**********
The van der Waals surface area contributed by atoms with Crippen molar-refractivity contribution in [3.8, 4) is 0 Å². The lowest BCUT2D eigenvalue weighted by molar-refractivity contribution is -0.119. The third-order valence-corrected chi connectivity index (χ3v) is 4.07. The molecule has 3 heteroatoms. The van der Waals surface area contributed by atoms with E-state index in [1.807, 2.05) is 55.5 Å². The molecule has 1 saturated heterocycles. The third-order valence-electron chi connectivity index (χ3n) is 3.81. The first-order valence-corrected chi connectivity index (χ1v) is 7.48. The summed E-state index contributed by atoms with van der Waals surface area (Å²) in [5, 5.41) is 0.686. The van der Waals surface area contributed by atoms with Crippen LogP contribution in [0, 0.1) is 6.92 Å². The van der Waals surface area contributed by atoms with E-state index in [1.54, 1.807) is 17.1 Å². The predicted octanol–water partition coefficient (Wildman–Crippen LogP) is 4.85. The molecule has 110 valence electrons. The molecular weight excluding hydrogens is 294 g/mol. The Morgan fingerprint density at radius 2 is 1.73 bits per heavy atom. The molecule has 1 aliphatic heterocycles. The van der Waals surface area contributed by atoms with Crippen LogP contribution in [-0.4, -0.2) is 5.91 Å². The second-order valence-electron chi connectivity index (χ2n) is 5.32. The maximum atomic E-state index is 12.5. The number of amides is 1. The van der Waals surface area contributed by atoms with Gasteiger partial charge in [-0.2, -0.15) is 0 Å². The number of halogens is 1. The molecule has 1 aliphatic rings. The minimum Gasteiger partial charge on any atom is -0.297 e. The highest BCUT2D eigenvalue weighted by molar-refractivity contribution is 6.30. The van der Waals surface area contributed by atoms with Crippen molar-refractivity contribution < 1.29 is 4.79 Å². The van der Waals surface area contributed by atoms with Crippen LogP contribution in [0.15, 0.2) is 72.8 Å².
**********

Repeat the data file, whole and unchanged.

The van der Waals surface area contributed by atoms with Crippen molar-refractivity contribution in [3.8, 4) is 0 Å². The lowest BCUT2D eigenvalue weighted by molar-refractivity contribution is -0.119. The third-order valence-corrected chi connectivity index (χ3v) is 4.07. The molecule has 3 heteroatoms. The van der Waals surface area contributed by atoms with E-state index in [1.807, 2.05) is 55.5 Å². The molecule has 1 saturated heterocycles. The third-order valence-electron chi connectivity index (χ3n) is 3.81. The first-order valence-corrected chi connectivity index (χ1v) is 7.48. The summed E-state index contributed by atoms with van der Waals surface area (Å²) in [5, 5.41) is 0.686. The van der Waals surface area contributed by atoms with Crippen LogP contribution in [0, 0.1) is 6.92 Å². The van der Waals surface area contributed by atoms with E-state index in [1.54, 1.807) is 17.1 Å². The predicted octanol–water partition coefficient (Wildman–Crippen LogP) is 4.85. The molecule has 110 valence electrons. The molecular weight excluding hydrogens is 294 g/mol. The Morgan fingerprint density at radius 2 is 1.73 bits per heavy atom. The molecule has 1 aliphatic heterocycles. The van der Waals surface area contributed by atoms with Crippen LogP contribution in [-0.4, -0.2) is 5.91 Å². The second-order valence-electron chi connectivity index (χ2n) is 5.32. The maximum atomic E-state index is 12.5. The number of amides is 1. The van der Waals surface area contributed by atoms with Gasteiger partial charge in [-0.2, -0.15) is 0 Å². The number of halogens is 1. The molecule has 1 aliphatic rings. The minimum Gasteiger partial charge on any atom is -0.297 e. The highest BCUT2D eigenvalue weighted by molar-refractivity contribution is 6.30. The van der Waals surface area contributed by atoms with Crippen molar-refractivity contribution < 1.29 is 4.79 Å². The van der Waals surface area contributed by atoms with Crippen LogP contribution in [0.15, 0.2) is 72.8 Å².